Roast me now, at 50, while I’m still around
RICH MILLER firstname.lastname@example.org January 27, 2012 7:02PM
Updated: March 1, 2012 8:25AM
‘Old timer, old timer, too late to die young now.”
I’m turning 50 soon, so I’ve been planning a big party in Chicago on March 31 to distract myself from my own mortality. As Todd Snider confides in his song Age Like Wine, “I thought that I’d be dead by now . . . but I’m not.”
The party will be a benefit for Lutheran Social Services of Illinois, one of this state’s most indispensable organizations. The featured presentation will be a roast of yours truly. Cash bar. The last thing I need is some of these roasters sucking up free drinks and then taking to the microphone to tell jokes about my many, many faults.
Carol Marin, this paper’s political columnist, has graciously agreed to roast me, as has the acerbically witty Roosevelt University Professor Paul Green. Politicians like Senate President John Cullerton (our event’s emcee) and Comptroller Judy Baar Topinka have agreed to join the fray. The rest of the list is pretty long, but no less distinguished.
Actually, the most difficult part of planning this event has been limiting the number of roasters. It isn’t every day that a media type gives those he or she covers carte blanche to say cruelly funny things about him in front of an audience. So, they’re coming out of the woodwork to be a part of this thing, and I guess I’m not surprised.
I’ve been pretty rough on them over the years, so they’re eager to exact some sweet revenge.
“Old timer, five and dimer, trying to find a way to age like wine somehow.”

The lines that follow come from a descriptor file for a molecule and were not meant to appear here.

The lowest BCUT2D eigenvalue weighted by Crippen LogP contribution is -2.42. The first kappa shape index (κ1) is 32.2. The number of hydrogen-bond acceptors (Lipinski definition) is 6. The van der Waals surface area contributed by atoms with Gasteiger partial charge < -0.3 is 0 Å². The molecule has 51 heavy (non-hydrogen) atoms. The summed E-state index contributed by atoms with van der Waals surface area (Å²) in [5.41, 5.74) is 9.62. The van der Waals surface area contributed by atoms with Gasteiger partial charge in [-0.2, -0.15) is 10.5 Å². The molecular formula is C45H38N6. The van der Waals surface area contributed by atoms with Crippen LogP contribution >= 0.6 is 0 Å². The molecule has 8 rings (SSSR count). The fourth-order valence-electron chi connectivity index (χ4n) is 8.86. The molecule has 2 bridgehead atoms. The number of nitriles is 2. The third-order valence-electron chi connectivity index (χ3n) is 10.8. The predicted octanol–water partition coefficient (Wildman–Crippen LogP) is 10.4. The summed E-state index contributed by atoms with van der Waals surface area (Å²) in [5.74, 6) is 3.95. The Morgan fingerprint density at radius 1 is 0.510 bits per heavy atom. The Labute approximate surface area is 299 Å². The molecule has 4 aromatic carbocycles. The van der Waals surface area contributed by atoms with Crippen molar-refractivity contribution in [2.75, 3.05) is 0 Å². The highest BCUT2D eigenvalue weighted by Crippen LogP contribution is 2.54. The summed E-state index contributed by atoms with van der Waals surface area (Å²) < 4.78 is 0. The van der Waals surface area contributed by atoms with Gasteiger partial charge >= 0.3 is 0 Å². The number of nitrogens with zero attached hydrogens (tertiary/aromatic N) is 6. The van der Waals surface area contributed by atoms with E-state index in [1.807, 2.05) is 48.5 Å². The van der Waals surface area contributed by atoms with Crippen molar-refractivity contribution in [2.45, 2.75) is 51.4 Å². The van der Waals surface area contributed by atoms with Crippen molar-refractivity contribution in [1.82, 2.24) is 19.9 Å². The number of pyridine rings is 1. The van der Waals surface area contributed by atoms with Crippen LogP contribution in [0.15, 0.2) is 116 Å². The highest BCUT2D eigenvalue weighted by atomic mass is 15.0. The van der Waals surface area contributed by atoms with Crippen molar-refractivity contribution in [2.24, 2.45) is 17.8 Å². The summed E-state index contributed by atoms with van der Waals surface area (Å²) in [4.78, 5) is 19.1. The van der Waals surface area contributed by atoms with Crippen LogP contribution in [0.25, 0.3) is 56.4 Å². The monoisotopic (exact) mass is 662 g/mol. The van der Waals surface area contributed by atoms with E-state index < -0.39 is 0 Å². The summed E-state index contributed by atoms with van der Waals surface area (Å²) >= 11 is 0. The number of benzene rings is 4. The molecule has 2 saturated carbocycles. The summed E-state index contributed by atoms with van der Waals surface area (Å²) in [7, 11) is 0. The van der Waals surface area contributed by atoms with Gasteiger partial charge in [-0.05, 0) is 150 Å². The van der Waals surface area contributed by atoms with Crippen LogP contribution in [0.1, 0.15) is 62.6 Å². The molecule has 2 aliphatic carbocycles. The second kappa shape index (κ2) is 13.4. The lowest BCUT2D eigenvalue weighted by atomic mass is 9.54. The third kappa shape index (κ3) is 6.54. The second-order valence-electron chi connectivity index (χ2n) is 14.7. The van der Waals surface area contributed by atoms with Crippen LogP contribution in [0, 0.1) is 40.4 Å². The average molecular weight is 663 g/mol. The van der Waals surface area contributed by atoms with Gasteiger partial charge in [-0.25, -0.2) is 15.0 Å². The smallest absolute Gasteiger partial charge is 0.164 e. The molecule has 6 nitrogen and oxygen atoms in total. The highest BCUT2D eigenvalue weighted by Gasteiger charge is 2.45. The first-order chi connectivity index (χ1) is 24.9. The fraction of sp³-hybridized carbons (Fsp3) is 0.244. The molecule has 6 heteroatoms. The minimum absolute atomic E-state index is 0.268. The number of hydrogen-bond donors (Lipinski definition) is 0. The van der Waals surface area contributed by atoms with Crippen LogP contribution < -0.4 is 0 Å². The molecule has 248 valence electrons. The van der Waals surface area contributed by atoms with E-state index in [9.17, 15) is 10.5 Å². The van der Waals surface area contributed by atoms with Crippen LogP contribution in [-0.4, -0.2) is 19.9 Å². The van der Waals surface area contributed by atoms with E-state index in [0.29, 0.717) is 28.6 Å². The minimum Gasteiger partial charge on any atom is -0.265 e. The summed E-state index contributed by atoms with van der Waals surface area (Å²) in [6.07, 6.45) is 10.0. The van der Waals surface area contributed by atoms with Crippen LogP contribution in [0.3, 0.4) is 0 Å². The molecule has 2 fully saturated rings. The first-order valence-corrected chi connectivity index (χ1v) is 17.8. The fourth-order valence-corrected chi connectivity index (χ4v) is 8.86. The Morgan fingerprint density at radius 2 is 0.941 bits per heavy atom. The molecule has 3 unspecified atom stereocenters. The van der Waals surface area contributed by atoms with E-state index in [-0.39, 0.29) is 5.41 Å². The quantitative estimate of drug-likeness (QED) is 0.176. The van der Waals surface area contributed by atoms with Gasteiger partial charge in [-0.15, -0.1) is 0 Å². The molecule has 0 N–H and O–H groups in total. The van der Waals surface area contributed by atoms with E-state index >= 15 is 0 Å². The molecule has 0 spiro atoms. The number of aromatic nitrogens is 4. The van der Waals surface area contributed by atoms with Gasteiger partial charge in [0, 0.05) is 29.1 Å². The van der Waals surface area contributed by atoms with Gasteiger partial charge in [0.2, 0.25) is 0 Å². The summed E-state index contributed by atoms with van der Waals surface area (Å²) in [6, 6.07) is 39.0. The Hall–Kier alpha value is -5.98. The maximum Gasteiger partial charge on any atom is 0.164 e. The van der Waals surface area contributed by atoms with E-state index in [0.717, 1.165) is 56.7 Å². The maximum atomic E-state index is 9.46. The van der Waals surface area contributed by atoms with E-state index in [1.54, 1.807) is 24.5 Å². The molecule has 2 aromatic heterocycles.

Fifty used to be old. It used to be that when you reached 50 years of age, you were considered somehow wiser than others. Now, the baby boomers have decided to change all that and dub 50 “the new 30” and keep treating people like me as if we were kids.
But I clearly remember when my boomer friends turned 50. They were all horrified out of their minds. As they aged even further they’ve tried to pass off the milestone as no big deal, as if 50 isn’t even middle aged.
Let me tell you something, my friends, there’s no way on God’s Earth that I’ll live to be a hundred . Trust me on that. Middle-aged my eye.
“My new stuff is nothing like my old stuff was.”
U.S. Sen. Mark Kirk is 52, not much older than me. As I write this, Kirk is in a Northwestern University Hospital intensive care unit recovering from a major stroke. Most of the comments I’ve heard by his fellow politicians were about how young he is. People, he’s not young. Face facts here, man, bad things start happening to your body when you turn 50.
The night after we all learned about Kirk’s stroke, I found myself in a supermarket shopping for some sliced ham for my lunches. I remembered I was also running low on toothpaste, so I went to the “drug store” section, and before I realized what I was doing I’d filled my basket with vitamins for people over 50, various stop-smoking aids and Slim Fast. And then I returned to the grocery section and dumped the ham and picked up some turkey instead. It wasn’t until I got home that I realized what was going on. I’d been freaked out by Kirk’s stroke more than I cared to admit.
Get well soon, senator. And don’t let those graying boomers fool you.
You’re not nearly as young as you used to be. Neither of us are. Like it or not, we’re both getting old. Let’s try to make the best of it.